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The King’s Speech – review.

January 23, 2011

I went to see The King’s Speech with Toby last night, and thinking about the experience, the main sensation that I feel is guilt. Guilt that midway through the film’s second third, I surrendered to sleep; guilt that I could not concur with the film’s largely glowing reviews from critics and friends alike; guilt that despite the actors’ invariably fine performances, there was just something lacking. It didn’t take me long to put my finger on what the main missing ingredient was, but first, allow me to expand.

The King’s Speech is a smug, self-satisfied film that surrounds itself with a certain air that says to its audience, that proclaims  to those who see its advertisements, “You are watching this because you are intelligent, because you are interested in History. Feel congratulated, feel superior to the hoi polloi.” This air of self-importance is perhaps fitting with the film’s focus on early 20th century royalty, but is certainly at odds with the flat cinematography. In Lionel’s basement, this cheapness, this absence of depth between the background, the foreground and the actors can perhaps be forgiven as it is evocative of the speech therapist’s relative poverty – all the more pointing out with a wry smile that the future King of England has had to go there, to such a lowly place (after all, it is in a basement that can only be accessed through a cramped lift) in order to find his redemption. But when in more royal quarters, how can you really feel a sense of majesty when the decor, the scenery does not evoke this? The film’s rather small budget of $15 million reveals itself early on. And yet, Firth’s previous film, the sumptuous A Single Man, was made on half that budget and both looks and, more importantly, feels like a million dollars. Go figure.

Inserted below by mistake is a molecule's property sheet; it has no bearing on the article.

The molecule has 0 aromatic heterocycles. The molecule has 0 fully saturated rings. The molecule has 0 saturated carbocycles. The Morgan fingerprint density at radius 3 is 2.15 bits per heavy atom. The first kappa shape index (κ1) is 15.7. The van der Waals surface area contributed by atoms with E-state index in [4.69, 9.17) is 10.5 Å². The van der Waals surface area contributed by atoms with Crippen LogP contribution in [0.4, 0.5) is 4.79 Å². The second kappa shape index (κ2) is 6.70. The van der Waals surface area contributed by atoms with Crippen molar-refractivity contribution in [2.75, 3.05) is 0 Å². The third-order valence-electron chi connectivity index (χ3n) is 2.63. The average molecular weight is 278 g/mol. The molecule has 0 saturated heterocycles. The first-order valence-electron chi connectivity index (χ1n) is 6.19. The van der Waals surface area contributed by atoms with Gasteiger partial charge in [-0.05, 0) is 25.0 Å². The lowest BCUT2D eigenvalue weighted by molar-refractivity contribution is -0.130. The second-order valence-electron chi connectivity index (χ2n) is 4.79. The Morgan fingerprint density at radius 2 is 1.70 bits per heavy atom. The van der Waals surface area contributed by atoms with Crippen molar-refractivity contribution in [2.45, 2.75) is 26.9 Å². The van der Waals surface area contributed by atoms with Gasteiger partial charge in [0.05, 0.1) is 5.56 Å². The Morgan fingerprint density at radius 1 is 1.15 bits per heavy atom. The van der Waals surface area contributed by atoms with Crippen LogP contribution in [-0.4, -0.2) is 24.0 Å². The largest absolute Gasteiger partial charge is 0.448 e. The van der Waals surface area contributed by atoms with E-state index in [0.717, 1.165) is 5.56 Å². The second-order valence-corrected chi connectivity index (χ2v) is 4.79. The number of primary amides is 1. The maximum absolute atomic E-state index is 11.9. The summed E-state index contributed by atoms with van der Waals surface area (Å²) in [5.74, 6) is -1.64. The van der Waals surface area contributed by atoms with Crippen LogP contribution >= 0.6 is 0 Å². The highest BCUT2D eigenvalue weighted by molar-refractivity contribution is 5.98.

Nevertheless, the actors all provide stellar showings – none more so than Colin Firth, whose stammer never feels affected or artificial; whose frustration, anger, silence, tenderness towards his family, fear of and eagerness for being the country’s king ring true at every turn. Geoffrey Rush plays Lionel Logue with sincerity and humility, and while I much prefer Helena Bonham Carter as a sexy temptress à la Fight Club or a ridiculously pompous Red Queen in Alice In Wonderland, she more than does her part as Queen Elizabeth here. The King’s Speech is certainly not lacking in fine performances.